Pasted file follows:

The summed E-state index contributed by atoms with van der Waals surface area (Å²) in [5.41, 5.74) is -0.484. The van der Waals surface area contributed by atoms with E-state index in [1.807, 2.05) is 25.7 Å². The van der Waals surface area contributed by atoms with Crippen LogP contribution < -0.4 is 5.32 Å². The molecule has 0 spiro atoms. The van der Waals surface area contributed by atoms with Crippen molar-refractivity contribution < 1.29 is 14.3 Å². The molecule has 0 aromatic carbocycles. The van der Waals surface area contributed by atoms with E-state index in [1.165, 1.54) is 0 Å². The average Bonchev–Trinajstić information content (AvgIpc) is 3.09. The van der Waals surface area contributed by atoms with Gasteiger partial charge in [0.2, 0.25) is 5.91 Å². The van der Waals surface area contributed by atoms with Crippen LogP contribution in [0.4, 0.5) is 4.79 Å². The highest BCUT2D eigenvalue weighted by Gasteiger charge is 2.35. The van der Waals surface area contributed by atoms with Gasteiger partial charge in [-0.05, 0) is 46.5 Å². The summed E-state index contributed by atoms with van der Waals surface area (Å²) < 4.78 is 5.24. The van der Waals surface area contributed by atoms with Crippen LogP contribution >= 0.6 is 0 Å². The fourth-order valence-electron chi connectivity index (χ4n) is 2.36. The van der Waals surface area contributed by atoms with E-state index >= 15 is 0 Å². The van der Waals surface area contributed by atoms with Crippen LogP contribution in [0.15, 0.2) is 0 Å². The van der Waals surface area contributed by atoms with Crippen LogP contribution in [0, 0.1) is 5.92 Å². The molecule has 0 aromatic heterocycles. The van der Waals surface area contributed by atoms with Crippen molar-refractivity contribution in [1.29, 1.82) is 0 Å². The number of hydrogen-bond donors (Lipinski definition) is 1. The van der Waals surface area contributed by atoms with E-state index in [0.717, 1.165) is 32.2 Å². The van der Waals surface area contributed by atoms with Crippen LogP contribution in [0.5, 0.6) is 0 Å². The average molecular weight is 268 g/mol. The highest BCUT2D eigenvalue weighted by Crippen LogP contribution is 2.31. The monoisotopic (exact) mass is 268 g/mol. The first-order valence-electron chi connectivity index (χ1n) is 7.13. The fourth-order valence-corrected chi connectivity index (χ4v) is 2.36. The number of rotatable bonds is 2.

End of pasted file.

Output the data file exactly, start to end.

The summed E-state index contributed by atoms with van der Waals surface area (Å²) in [5.41, 5.74) is -0.484. The van der Waals surface area contributed by atoms with E-state index in [1.807, 2.05) is 25.7 Å². The van der Waals surface area contributed by atoms with Crippen LogP contribution < -0.4 is 5.32 Å². The molecule has 0 spiro atoms. The van der Waals surface area contributed by atoms with Crippen molar-refractivity contribution < 1.29 is 14.3 Å². The molecule has 0 aromatic carbocycles. The van der Waals surface area contributed by atoms with E-state index in [1.165, 1.54) is 0 Å². The average Bonchev–Trinajstić information content (AvgIpc) is 3.09. The van der Waals surface area contributed by atoms with Gasteiger partial charge in [0.2, 0.25) is 5.91 Å². The van der Waals surface area contributed by atoms with Crippen LogP contribution in [0.4, 0.5) is 4.79 Å². The highest BCUT2D eigenvalue weighted by Gasteiger charge is 2.35. The van der Waals surface area contributed by atoms with Gasteiger partial charge in [-0.05, 0) is 46.5 Å². The summed E-state index contributed by atoms with van der Waals surface area (Å²) < 4.78 is 5.24. The van der Waals surface area contributed by atoms with Crippen LogP contribution >= 0.6 is 0 Å². The fourth-order valence-electron chi connectivity index (χ4n) is 2.36. The van der Waals surface area contributed by atoms with E-state index >= 15 is 0 Å². The van der Waals surface area contributed by atoms with Crippen LogP contribution in [0.15, 0.2) is 0 Å². The van der Waals surface area contributed by atoms with Crippen LogP contribution in [0, 0.1) is 5.92 Å². The molecule has 0 aromatic heterocycles. The van der Waals surface area contributed by atoms with Crippen molar-refractivity contribution in [1.29, 1.82) is 0 Å². The number of hydrogen-bond donors (Lipinski definition) is 1. The van der Waals surface area contributed by atoms with E-state index in [0.717, 1.165) is 32.2 Å². The van der Waals surface area contributed by atoms with Crippen LogP contribution in [0.5, 0.6) is 0 Å². The average molecular weight is 268 g/mol. The highest BCUT2D eigenvalue weighted by Crippen LogP contribution is 2.31. The monoisotopic (exact) mass is 268 g/mol. The first-order valence-electron chi connectivity index (χ1n) is 7.13. The fourth-order valence-corrected chi connectivity index (χ4v) is 2.36. The number of rotatable bonds is 2.